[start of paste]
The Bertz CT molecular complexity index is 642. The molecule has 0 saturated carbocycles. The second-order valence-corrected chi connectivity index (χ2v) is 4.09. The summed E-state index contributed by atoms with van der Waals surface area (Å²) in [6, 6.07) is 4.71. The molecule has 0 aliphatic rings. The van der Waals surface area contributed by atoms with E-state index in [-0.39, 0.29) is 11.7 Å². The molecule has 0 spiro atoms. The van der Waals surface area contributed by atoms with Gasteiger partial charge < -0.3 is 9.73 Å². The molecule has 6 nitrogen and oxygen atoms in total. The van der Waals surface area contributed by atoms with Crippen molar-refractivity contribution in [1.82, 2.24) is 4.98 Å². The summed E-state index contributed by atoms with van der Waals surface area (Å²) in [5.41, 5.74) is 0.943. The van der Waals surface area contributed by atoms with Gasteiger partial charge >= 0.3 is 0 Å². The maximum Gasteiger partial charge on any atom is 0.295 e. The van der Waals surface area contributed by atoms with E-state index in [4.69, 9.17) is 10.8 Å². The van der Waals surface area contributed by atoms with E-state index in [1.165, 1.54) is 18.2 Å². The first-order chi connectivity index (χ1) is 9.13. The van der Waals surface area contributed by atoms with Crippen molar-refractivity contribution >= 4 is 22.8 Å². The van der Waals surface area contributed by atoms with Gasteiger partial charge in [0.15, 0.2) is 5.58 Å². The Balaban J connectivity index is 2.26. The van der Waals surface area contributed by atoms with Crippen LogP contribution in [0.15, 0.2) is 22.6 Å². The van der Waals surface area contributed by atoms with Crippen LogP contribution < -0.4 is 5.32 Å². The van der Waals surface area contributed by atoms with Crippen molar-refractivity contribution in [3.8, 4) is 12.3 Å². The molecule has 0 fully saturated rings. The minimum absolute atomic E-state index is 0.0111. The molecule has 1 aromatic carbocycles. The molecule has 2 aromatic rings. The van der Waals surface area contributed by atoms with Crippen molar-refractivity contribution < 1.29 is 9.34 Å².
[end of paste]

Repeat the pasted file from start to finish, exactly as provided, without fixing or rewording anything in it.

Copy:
The Bertz CT molecular complexity index is 642. The molecule has 0 saturated carbocycles. The second-order valence-corrected chi connectivity index (χ2v) is 4.09. The summed E-state index contributed by atoms with van der Waals surface area (Å²) in [6, 6.07) is 4.71. The molecule has 0 aliphatic rings. The van der Waals surface area contributed by atoms with E-state index in [-0.39, 0.29) is 11.7 Å². The molecule has 0 spiro atoms. The van der Waals surface area contributed by atoms with Gasteiger partial charge < -0.3 is 9.73 Å². The molecule has 6 nitrogen and oxygen atoms in total. The van der Waals surface area contributed by atoms with Crippen molar-refractivity contribution in [1.82, 2.24) is 4.98 Å². The summed E-state index contributed by atoms with van der Waals surface area (Å²) in [5.41, 5.74) is 0.943. The van der Waals surface area contributed by atoms with Gasteiger partial charge >= 0.3 is 0 Å². The maximum Gasteiger partial charge on any atom is 0.295 e. The van der Waals surface area contributed by atoms with E-state index in [4.69, 9.17) is 10.8 Å². The van der Waals surface area contributed by atoms with E-state index in [1.165, 1.54) is 18.2 Å². The first-order chi connectivity index (χ1) is 9.13. The van der Waals surface area contributed by atoms with Crippen molar-refractivity contribution >= 4 is 22.8 Å². The van der Waals surface area contributed by atoms with Gasteiger partial charge in [0.15, 0.2) is 5.58 Å². The Balaban J connectivity index is 2.26. The van der Waals surface area contributed by atoms with Crippen LogP contribution in [0.15, 0.2) is 22.6 Å². The van der Waals surface area contributed by atoms with Crippen LogP contribution < -0.4 is 5.32 Å². The van der Waals surface area contributed by atoms with Crippen molar-refractivity contribution in [3.8, 4) is 12.3 Å². The molecule has 0 fully saturated rings. The minimum absolute atomic E-state index is 0.0111. The molecule has 1 aromatic carbocycles. The molecule has 2 aromatic rings. The van der Waals surface area contributed by atoms with Crippen molar-refractivity contribution < 1.29 is 9.34 Å².